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The Pros and Cons of Oral and Injectable Incontinence Treatments

The Pros and Cons of Oral and Injectable Incontinence Treatments

Oral anticholinergic medications and onabotulinumtoxinA (Botox) injections are equally effective for the treatment of urgency urinary incontinence in women, according to new study findings.1

Data from 241 women with idiopathic urgency urinary incontinence were analyzed in this double-blind, double-placebo randomized controlled trial. The average age of study participants was 58 years. For 6 months, approximately half of the women received oral anticholinergic medication (solifenacin, 5 mg initially up to a maximum dose of 10 mg if needed, with subsequent switch to trospium XR, 60 mg, if necessary) and saline injections in the bladder muscle; the other half received oral placebo pills and injections of onabotulinumtoxinA into the bladder muscle. All treatment was discontinued after 6 months. Researchers monitored the effectiveness of both treatments for an additional 6 months.

At 1 month, most study participants—about 90%—had responded to treatment. After 6 months of treatment, adequate symptom improvement was reported by approximately 70% of the women in each group. Specifically, the average number of daily episodes of incontinence was reduced from 5 episodes in both groups to 3.4 episodes in the anticholinergic group and 3.3 episodes in the onabotulinumtoxinA group. In addition, 13% of women in the anticholingergic group and 27% of women in the onabotulinumtoxinA group reported complete symptom resolution (P=0.003).

At 9 months, adequate symptom control was reported by 52% of women in the onabotulinumtoxinA group and 32% of women in the anticholinergic group. At 12 months, these percentages decreased to 38% and 25%, respectively.

Dry mouth was reported more often by women in the anticholinergic group (46% vs 31% in the onabotulinumtoxinA group). In contrast, more women in the onabotulinumtoxinA group required use of a catheter because of inability to completely empty their bladder (5% vs 0% in the anticholinergic group) and reported a higher rate of urinary tract infections (33% vs 13%, respectively).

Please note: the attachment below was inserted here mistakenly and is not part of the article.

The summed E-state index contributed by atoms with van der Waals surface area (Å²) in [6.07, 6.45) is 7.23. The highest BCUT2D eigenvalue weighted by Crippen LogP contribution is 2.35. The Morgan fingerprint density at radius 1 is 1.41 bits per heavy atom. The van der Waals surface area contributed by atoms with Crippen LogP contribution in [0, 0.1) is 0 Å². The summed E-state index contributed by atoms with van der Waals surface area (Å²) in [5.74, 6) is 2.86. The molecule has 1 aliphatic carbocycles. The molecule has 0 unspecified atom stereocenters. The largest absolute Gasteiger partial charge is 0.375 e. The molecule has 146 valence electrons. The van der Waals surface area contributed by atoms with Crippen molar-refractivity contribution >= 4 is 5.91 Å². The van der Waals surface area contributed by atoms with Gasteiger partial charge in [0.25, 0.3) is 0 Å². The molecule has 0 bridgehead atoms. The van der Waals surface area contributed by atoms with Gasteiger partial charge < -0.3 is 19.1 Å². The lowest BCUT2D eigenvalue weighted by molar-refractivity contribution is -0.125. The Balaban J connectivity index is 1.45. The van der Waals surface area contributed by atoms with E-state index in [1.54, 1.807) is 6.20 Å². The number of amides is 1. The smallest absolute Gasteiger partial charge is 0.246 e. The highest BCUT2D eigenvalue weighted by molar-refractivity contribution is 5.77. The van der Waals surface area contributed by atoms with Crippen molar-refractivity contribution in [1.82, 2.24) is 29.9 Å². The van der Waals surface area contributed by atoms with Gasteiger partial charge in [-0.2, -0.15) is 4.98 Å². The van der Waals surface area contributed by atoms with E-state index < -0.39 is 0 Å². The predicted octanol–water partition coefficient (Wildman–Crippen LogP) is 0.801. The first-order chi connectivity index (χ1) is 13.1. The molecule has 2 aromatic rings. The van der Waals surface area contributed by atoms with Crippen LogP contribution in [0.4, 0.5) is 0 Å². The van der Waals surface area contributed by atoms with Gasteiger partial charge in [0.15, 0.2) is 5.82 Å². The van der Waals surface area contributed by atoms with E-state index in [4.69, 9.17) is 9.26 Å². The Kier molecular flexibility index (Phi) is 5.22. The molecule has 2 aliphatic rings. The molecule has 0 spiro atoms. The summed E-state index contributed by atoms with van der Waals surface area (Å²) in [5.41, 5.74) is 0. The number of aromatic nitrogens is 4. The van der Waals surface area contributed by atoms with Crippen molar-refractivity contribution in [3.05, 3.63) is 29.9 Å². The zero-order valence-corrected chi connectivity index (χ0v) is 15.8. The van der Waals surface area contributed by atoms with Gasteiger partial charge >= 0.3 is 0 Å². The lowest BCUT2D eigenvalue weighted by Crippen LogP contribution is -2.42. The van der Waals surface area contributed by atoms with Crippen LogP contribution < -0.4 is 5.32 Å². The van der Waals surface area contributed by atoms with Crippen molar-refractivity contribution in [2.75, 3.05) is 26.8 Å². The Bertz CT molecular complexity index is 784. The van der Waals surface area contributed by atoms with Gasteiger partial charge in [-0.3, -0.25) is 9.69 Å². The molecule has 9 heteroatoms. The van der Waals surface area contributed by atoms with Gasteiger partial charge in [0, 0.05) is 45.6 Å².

According to the study authors, this is the first study comparing the effectiveness of onabotulinumtoxinA to oral medications for the treatment of urgency urinary incontinence. To date, FDA approval for onabotulinumtoxinA to treat urgency urinary incontinence is limited to patients whose symptoms have a known neurological cause, such as because of a spinal cord injury or multiple sclerosis. Susan F. Meikle, MD, MSPH, senior study author, has proposed that these results suggest that onabotulinumtoxinA may be a reasonable option for first-line treatment of the disorder. First, however, the cost-effectiveness of both approaches requires additional study.

Pertinent Points:
- Oral anticholinergic medications and onabotulinumtoxinA injection are equally effective for the management of urgency urinary incontinence symptoms in women.
- Dry mouth was more common in patients taking anticholinergic medication, and catheter use and urinary tract infections occurred more often in patients receiving onabotulinumtoxinA injections.

References

1. Visco AG, Brubaker L, Richter HE, et al. Anticholinergic therapy vs onabotulinumtoxinA for urgency urinary incontinence. N Engl J Med. 2012;DOI:10.1056/NEJMoa1208872.
 
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